I started looking at former winners, of which there are many. In 2009 George Stephanopoulos won. Maybe he is a great dad, but his oldest child at the time was about 7. The award should surely go to someone who has parented teens and survived! The 2005 list included Donald Trump, so maybe the list isn't about how many baby mommas, but how many of your children you can employ. (They all seem well-adjusted, so I probably shouldn't comment too much). The most glaring name was in 2007... John Edwards. Good heavens! I think this was just about the time that there were rumblings of a girlfriend followed by a love child while his wife was dying. No more talk about these men who are doing wrong. Let me mention one that is doing right... and has always done right.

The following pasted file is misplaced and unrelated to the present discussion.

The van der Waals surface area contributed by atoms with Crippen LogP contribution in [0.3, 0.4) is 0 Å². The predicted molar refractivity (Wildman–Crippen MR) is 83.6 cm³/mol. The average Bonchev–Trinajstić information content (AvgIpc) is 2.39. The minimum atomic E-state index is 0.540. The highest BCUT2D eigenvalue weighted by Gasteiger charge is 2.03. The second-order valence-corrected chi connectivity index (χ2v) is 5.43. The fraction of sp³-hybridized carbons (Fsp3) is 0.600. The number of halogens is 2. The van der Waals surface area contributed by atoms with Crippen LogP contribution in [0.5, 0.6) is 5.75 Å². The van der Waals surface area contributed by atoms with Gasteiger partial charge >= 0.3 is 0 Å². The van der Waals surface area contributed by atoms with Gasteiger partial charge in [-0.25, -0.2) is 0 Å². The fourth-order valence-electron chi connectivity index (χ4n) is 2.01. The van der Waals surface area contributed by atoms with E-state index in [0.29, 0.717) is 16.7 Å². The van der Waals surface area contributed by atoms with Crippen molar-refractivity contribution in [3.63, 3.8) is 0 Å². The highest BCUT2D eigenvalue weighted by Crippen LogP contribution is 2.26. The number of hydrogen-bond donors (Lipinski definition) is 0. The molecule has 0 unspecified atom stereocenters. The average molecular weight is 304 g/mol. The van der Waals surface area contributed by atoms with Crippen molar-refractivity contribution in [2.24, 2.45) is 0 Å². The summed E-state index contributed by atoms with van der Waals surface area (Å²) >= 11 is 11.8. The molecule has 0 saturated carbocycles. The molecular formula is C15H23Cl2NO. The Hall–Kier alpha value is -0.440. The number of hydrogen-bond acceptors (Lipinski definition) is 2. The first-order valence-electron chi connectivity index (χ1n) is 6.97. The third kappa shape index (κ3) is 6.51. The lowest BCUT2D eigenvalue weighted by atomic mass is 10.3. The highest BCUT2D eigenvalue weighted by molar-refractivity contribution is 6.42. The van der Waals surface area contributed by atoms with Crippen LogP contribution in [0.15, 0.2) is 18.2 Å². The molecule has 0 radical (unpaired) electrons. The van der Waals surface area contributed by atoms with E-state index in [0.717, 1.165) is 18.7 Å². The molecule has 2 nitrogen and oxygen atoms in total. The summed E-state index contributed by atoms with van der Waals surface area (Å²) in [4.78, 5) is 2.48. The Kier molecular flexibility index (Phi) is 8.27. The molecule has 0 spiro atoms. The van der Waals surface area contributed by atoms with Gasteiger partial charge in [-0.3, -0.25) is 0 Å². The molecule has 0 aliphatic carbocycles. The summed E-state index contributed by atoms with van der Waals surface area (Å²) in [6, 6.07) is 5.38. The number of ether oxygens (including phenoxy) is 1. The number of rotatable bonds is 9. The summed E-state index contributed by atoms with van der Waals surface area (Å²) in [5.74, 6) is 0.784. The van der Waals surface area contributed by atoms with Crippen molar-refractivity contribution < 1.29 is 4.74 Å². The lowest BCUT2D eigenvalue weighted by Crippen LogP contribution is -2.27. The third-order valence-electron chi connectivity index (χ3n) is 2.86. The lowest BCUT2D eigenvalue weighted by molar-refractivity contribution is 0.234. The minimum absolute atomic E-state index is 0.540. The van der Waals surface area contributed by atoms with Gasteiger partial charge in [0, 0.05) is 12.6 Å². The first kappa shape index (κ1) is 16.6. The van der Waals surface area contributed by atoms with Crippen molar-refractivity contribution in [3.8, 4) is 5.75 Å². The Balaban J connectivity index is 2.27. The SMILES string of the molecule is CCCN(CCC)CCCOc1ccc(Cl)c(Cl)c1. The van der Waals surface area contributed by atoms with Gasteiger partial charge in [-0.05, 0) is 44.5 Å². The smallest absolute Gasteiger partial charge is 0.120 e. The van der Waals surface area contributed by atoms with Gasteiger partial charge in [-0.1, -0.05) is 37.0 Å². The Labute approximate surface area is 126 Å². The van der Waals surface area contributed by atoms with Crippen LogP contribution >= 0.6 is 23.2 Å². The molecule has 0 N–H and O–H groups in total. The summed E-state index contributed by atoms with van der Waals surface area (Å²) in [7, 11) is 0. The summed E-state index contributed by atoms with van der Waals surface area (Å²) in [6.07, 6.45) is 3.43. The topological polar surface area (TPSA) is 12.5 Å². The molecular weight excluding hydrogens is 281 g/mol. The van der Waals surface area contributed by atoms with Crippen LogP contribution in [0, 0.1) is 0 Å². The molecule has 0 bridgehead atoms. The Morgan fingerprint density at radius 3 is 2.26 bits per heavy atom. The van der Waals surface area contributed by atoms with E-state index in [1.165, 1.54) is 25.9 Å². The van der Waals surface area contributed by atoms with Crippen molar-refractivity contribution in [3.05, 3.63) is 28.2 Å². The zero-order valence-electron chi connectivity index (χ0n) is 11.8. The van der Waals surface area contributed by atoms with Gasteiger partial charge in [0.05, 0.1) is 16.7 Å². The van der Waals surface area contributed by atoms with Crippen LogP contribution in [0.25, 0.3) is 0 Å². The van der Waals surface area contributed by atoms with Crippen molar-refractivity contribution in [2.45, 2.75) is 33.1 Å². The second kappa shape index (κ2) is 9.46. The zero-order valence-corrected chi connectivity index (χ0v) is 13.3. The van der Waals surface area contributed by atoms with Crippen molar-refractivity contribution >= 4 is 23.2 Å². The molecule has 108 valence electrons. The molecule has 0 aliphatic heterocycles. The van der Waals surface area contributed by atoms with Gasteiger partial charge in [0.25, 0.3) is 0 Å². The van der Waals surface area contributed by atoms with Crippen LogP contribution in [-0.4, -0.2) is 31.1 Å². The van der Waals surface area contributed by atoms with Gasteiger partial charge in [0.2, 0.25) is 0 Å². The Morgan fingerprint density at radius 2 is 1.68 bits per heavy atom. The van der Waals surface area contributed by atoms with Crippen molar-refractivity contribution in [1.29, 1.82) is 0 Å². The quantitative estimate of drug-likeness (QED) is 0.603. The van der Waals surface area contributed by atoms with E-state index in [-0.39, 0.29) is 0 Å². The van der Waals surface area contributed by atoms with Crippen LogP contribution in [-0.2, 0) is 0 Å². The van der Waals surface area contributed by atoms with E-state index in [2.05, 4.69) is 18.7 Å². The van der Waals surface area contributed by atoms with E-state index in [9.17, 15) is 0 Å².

My father is the hardworking family man that most of us are familiar with because we had our own similar dad at home. No sacrifice is too great for the purposes of supporting his family. My dad is amazing. He worked his first job for 40 years while working a second job for almost as long while riding his bike 10 miles every day (one way) so that my mom could have the car for us. He is 72 and still works. I think there is something to be admired about a man who quietly but strongly does the right things. He is faithful, honest, and will make you laugh in a minute. There are so many things I learned about from my dad, but probably most importantly, I learned that I am valuable and unique and important. Dads impart lessons in many ways, but one of the most crucial lessons that my dad imparted daily is that my mom is to be respected, admired, and loved. That, folks, is Father-of-the-Year material!